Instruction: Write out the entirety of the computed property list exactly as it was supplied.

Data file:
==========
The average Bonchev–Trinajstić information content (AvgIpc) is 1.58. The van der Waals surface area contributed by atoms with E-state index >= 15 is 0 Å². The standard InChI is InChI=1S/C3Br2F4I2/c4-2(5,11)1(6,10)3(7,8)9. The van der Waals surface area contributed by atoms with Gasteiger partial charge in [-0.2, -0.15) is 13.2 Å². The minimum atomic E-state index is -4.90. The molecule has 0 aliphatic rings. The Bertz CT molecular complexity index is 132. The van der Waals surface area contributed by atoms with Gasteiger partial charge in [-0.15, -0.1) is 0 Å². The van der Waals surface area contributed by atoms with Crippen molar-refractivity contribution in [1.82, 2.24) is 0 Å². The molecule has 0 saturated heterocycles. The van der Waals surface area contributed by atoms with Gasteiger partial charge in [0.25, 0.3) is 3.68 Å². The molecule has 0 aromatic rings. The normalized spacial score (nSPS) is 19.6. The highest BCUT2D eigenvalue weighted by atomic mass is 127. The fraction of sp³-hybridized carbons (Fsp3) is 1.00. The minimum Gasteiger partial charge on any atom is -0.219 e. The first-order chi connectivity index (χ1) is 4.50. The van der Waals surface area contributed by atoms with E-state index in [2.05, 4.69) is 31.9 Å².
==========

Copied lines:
The average Bonchev–Trinajstić information content (AvgIpc) is 1.58. The van der Waals surface area contributed by atoms with E-state index >= 15 is 0 Å². The standard InChI is InChI=1S/C3Br2F4I2/c4-2(5,11)1(6,10)3(7,8)9. The van der Waals surface area contributed by atoms with Gasteiger partial charge in [-0.2, -0.15) is 13.2 Å². The minimum atomic E-state index is -4.90. The molecule has 0 aliphatic rings. The Bertz CT molecular complexity index is 132. The van der Waals surface area contributed by atoms with Gasteiger partial charge in [-0.15, -0.1) is 0 Å². The van der Waals surface area contributed by atoms with Crippen molar-refractivity contribution in [1.82, 2.24) is 0 Å². The molecule has 0 saturated heterocycles. The van der Waals surface area contributed by atoms with Gasteiger partial charge in [0.25, 0.3) is 3.68 Å². The molecule has 0 aromatic rings. The normalized spacial score (nSPS) is 19.6. The highest BCUT2D eigenvalue weighted by atomic mass is 127. The fraction of sp³-hybridized carbons (Fsp3) is 1.00. The minimum Gasteiger partial charge on any atom is -0.219 e. The first-order chi connectivity index (χ1) is 4.50. The van der Waals surface area contributed by atoms with E-state index in [2.05, 4.69) is 31.9 Å².